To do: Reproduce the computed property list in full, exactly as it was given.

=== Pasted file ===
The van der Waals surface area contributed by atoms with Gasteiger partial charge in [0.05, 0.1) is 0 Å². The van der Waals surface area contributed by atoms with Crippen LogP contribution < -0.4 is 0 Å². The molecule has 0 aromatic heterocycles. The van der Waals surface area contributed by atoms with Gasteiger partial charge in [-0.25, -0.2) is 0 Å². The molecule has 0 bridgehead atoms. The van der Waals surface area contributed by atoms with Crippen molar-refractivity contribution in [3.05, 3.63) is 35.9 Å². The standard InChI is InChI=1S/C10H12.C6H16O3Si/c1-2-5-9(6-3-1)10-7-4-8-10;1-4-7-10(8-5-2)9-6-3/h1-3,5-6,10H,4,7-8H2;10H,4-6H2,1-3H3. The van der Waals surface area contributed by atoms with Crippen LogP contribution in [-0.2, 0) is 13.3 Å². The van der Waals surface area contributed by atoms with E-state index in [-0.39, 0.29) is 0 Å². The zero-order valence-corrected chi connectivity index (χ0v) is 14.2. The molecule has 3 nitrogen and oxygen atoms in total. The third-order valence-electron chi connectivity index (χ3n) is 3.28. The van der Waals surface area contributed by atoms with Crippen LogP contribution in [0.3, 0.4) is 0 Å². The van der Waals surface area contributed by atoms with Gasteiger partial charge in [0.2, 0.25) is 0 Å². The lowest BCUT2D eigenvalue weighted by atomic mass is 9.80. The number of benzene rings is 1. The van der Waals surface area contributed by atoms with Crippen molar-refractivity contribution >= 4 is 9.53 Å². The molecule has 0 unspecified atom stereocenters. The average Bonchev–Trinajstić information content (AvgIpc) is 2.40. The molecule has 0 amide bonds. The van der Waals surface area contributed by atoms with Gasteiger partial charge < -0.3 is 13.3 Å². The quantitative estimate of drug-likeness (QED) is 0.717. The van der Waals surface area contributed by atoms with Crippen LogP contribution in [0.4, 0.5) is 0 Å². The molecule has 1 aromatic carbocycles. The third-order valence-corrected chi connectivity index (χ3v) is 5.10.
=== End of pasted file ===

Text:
The van der Waals surface area contributed by atoms with Gasteiger partial charge in [0.05, 0.1) is 0 Å². The van der Waals surface area contributed by atoms with Crippen LogP contribution < -0.4 is 0 Å². The molecule has 0 aromatic heterocycles. The van der Waals surface area contributed by atoms with Gasteiger partial charge in [-0.25, -0.2) is 0 Å². The molecule has 0 bridgehead atoms. The van der Waals surface area contributed by atoms with Crippen molar-refractivity contribution in [3.05, 3.63) is 35.9 Å². The standard InChI is InChI=1S/C10H12.C6H16O3Si/c1-2-5-9(6-3-1)10-7-4-8-10;1-4-7-10(8-5-2)9-6-3/h1-3,5-6,10H,4,7-8H2;10H,4-6H2,1-3H3. The van der Waals surface area contributed by atoms with Crippen LogP contribution in [-0.2, 0) is 13.3 Å². The van der Waals surface area contributed by atoms with E-state index in [-0.39, 0.29) is 0 Å². The zero-order valence-corrected chi connectivity index (χ0v) is 14.2. The molecule has 3 nitrogen and oxygen atoms in total. The third-order valence-electron chi connectivity index (χ3n) is 3.28. The van der Waals surface area contributed by atoms with Crippen LogP contribution in [0.3, 0.4) is 0 Å². The van der Waals surface area contributed by atoms with Gasteiger partial charge in [0.2, 0.25) is 0 Å². The lowest BCUT2D eigenvalue weighted by atomic mass is 9.80. The number of benzene rings is 1. The van der Waals surface area contributed by atoms with Crippen molar-refractivity contribution >= 4 is 9.53 Å². The molecule has 0 unspecified atom stereocenters. The average Bonchev–Trinajstić information content (AvgIpc) is 2.40. The molecule has 0 amide bonds. The van der Waals surface area contributed by atoms with Gasteiger partial charge < -0.3 is 13.3 Å². The quantitative estimate of drug-likeness (QED) is 0.717. The van der Waals surface area contributed by atoms with Crippen LogP contribution in [0.4, 0.5) is 0 Å². The molecule has 1 aromatic carbocycles. The third-order valence-corrected chi connectivity index (χ3v) is 5.10.